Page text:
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Familiar faces, young talent providing scoring spark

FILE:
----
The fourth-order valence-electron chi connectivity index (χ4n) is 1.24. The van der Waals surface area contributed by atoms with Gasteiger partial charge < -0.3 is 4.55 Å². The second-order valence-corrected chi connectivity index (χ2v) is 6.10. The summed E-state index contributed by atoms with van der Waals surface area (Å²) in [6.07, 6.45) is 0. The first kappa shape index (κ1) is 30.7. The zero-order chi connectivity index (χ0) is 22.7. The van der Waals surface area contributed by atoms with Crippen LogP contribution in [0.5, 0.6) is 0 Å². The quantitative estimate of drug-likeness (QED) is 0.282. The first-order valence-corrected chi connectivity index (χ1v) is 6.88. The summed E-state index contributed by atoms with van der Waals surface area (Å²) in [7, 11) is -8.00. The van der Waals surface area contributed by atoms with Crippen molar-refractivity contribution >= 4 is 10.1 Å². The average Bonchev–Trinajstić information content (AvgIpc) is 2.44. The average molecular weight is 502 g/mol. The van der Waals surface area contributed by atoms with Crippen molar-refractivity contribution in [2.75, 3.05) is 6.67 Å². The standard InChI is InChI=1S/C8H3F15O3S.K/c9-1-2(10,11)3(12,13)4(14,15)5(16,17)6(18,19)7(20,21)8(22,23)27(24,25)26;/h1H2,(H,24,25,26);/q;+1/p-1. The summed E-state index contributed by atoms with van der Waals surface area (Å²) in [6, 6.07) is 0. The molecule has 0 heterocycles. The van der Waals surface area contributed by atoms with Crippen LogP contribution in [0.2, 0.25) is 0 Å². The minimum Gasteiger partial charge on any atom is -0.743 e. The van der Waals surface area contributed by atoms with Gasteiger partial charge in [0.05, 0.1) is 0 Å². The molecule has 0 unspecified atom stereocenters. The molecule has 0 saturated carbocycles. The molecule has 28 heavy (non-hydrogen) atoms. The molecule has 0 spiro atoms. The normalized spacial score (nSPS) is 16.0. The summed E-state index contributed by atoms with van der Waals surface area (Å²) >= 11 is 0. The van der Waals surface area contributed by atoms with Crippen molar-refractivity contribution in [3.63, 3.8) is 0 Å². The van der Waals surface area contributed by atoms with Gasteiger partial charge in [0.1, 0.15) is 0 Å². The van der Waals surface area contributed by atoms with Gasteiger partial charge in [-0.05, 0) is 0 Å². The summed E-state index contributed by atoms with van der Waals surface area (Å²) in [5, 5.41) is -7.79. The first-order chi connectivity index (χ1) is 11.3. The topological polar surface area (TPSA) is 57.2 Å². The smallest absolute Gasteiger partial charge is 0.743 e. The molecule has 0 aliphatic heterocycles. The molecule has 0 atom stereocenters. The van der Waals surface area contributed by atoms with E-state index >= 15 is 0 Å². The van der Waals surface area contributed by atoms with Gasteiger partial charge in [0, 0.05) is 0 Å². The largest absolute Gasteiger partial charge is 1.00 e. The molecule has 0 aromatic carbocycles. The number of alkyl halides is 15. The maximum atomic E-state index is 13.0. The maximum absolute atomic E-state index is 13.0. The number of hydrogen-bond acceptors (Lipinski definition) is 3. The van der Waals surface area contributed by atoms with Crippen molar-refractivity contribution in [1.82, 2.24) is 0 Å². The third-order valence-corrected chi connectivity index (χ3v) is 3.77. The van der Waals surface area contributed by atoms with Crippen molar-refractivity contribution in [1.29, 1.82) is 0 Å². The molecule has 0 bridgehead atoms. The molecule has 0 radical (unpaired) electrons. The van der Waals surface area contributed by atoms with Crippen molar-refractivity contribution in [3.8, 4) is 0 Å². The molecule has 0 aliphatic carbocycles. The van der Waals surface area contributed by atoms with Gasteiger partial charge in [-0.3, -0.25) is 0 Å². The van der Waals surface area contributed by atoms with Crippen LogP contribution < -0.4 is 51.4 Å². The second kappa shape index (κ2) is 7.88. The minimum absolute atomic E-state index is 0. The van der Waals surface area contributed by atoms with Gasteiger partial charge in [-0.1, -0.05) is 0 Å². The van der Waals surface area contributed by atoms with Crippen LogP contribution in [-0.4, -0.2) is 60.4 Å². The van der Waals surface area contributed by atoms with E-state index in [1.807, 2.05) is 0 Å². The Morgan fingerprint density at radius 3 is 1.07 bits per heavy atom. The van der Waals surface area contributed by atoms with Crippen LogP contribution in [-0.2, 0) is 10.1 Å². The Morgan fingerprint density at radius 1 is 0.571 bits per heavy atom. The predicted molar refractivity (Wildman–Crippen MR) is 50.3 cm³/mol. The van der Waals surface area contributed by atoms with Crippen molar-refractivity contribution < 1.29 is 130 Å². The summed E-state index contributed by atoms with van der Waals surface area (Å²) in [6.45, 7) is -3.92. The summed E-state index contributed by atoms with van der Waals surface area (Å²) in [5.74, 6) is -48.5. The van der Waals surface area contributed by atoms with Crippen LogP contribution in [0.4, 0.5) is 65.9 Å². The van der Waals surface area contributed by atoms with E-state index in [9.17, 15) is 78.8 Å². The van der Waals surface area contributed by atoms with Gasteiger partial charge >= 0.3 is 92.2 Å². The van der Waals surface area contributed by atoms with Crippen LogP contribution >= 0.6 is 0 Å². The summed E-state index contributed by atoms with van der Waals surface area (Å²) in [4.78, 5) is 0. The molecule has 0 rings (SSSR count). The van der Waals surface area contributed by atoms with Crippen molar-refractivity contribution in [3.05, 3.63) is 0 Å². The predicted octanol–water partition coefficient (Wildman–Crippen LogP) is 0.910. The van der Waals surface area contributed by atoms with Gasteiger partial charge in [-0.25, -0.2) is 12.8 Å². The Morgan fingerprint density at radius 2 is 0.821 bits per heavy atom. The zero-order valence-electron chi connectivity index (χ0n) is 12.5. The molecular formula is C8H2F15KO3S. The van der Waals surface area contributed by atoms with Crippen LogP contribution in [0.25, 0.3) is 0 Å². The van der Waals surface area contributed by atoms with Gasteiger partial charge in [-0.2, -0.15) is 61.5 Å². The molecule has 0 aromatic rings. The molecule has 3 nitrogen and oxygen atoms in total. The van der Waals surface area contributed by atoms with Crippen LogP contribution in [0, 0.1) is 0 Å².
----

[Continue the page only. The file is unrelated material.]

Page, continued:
first_imgHead Coach Mark Johnson knew it would be more of a challenge for the Wisconsin women’s hockey team to score goals this year. After netting 170 goals in 38 games last year, the Badgers lost 62 of those scores in the form of departing players. Everyone, especially the freshmen, had to step up their game and produce goals. Through the season’s first five games, the team has done exactly that.Wisconsin hasn’t missed a beat from last season, when the team averaged around 4.5 goals per game. This year’s squad is averaging four goals per game, with 18 goals in the past four games. The team has done well to replace their former teammates, especially the freshmen, who have used their speed and enthusiasm to make up for the lack of college playing experience. New Badgers Angie Keseley, Erika Lawler and Tia Hanson have stepped in nicely, combining to tally 10 points in their first five games of collegiate play.However, a key part of goal production this year has come from a pair of familiar faces, junior Sara Bauer and senior Sharon Cole. The two play on the same line and feed off of each other’s skill. The duo had a pretty passing exchange that resulted in a goal for Cole against Vermont and another great play when Cole scored off another feed from Bauer against Minnesota State last weekend. Bauer, a prolific goal scorer, has already collected 10 points in only five games this season. Cole, the team captain, has recorded six points thus far. “We’ve played together for a while, so we know how each other plays and works position-wise,” Cole said of her playing with Bauer. “I think we just compliment each other well with passing and getting [the puck] on net.”The freshmen have also stepped up to provide a reliable source of goals. Lawler, who stands at only five feet tall, uses her speed to disrupt defenses and create scoring opportunities and breakaways. She has collected three points in the season, scoring her first goal of the season in the opening series against Minnesota-Duluth. She has created numerous scoring chances for herself and her teammates, although a goal against Minnesota State was taken away due to the net being knocked out of position.Freshmen forwards Hanson, Keseley and Kayla Hagen have also all seen significant playing time and have performed well. Hanson and Keseley created a two-player breakaway last Saturday against Minnesota State, with Hanson scoring in the third period to give the Badgers a 3–1 lead.”The freshmen are doing well,” Johnson said. “They’re still getting their feet wet in regards to college hockey and getting used to being a college student … but I like the team we have and the offensive chances we’re creating.”One negative aspect of the Badgers’ offense is the lack of production from the powerplay. The Badgers were 0-for-7 on the powerplay Saturday against Minnesota State and are just 1-for-15 in the past three games.However, Johnson isn’t worried about the powerplay just yet. He knows that it’s difficult at first for the players to read each other and anticipate what their teammates will do. This is especially true with the special teams units, where it takes time for a squad to come together. Johnson is confident that this will happen with time.”We were 0-for-7 up at Mankato, and that’s something that we have to work on … some people have to get used to one another and the chemistry has to develop,” Johnson said. “We did some pretty good things (on the powerplay), we just didn’t score. We got the puck in (the offensive zone) and moved it around pretty well … we’ll work on the powerplay tomorrow (in practice) quite a bit and get the girls ready for Friday afternoon … so we should be able to create more scoring chances.”The Badgers will face the North Dakota Fighting Sioux Friday at 2:07 at the Kohl Center. Like last week’s matchup against Minnesota State, the team expects another tough physical battle this weekend.”You can expect a physical battle out of all the WCHA teams, everybody wants to get that conference win,” Cole said. “Especially against us; we have pretty good speed so teams tend to be physical to slow us down.”last_img read more